Bank Better, Live Better
back to school20/09/2017
Some students don’t have access to universities and tertiary education, either because of limited space, location, lack of money or the necessary qualifications, while others prefer more personalised education.
The rise in more affordable distance learning, online courses, and the MOOC (Massive Online Open Course) movement means school-leavers planning to study, and employees who want to learn a new skill, have more options than ever.
Let’s look at some of the available alternatives:
You get to study at your own pace, and have a variety of courses to choose from. Depending on the institution you choose, you can study from marketing to childcare, with short courses lasting a few months to full degree programmes of up to 8 years.
All your study material is sent to you and you also need access to the Internet for at least one hour a week.
Search online and you’ll find quite a few distance learning institutions. Start exploring with these:
Fees can range from R1 500 for a short course to over R60 000 per year for a degree programme.
Certificate to master’s and doctoral degrees.
With the global growth in smart devices, students can access information more easily. Bandwidth quality is also improving, providing better access to the Internet. And although still high, data costs are decreasing every year, if not every month, allowing more people to go online. There’s been massive growth in online learning providers, with some who offer free MOOC courses while others charge a once-off, monthly, or yearly fee.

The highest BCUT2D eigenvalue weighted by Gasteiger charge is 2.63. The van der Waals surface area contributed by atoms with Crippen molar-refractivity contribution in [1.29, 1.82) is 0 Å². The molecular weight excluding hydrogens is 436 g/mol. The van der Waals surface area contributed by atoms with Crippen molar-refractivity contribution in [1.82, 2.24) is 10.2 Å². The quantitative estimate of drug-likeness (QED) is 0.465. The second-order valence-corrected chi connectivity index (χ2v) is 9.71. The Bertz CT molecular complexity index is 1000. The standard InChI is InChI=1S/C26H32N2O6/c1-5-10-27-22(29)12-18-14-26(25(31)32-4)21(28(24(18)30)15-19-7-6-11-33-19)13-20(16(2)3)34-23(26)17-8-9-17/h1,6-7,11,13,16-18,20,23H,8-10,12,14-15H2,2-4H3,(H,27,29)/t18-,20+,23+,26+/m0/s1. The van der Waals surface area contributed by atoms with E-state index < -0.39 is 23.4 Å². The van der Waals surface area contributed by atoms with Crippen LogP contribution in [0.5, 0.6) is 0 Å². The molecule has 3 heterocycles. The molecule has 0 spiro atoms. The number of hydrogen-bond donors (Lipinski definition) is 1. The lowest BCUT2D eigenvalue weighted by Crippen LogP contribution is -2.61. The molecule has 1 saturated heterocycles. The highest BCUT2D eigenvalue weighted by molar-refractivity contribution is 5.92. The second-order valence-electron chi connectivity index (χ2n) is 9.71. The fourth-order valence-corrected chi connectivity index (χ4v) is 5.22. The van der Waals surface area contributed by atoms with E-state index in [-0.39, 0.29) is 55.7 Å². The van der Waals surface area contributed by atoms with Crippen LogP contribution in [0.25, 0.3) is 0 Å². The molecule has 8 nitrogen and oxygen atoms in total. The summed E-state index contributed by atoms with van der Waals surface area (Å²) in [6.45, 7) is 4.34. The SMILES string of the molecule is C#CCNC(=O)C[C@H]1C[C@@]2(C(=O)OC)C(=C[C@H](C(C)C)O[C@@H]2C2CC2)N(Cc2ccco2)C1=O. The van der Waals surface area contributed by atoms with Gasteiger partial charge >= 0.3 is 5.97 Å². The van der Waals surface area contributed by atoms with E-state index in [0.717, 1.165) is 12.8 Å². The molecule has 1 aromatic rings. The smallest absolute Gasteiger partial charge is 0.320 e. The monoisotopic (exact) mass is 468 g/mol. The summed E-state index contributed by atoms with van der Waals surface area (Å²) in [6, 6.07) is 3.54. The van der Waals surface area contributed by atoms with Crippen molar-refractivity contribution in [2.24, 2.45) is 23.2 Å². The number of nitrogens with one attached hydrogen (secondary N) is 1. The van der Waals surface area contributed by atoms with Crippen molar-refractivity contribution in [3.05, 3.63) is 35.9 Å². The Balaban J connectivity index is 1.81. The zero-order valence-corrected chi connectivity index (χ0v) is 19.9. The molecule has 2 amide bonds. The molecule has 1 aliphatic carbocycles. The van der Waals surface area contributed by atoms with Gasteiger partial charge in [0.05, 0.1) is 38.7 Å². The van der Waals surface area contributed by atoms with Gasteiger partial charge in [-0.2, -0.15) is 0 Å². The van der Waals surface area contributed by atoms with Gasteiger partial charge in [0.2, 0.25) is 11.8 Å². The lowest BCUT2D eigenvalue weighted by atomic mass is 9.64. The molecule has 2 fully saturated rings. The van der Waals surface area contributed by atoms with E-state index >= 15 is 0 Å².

You are spoilt for choice when deciding. Maths? Writing? Marketing? Artificial Intelligence?
All your material is delivered online – in some cases you can download PDFs of the course notes or video lectures to read or watch offline later.
Free to $3 000 and up.
Self-learning pathways with no certification, or a specialisation certificate, to a diploma.
Paying for your education
There are a number of ways to pay for an education. When it comes to distance learning, most institutes accept debit or credit cards, postal or money orders, bank deposits or Internet payments. You can also consider applying for credit.
When choosing online learning you can pay with a credit card, electronic funds transfer or direct deposit for Red & Yellow and Get Smarter. Places such as Khan Academy and Coursera offer free courses, while Udemy and Lynda provide a mix of free courses and ones you pay for, normally with a credit card.
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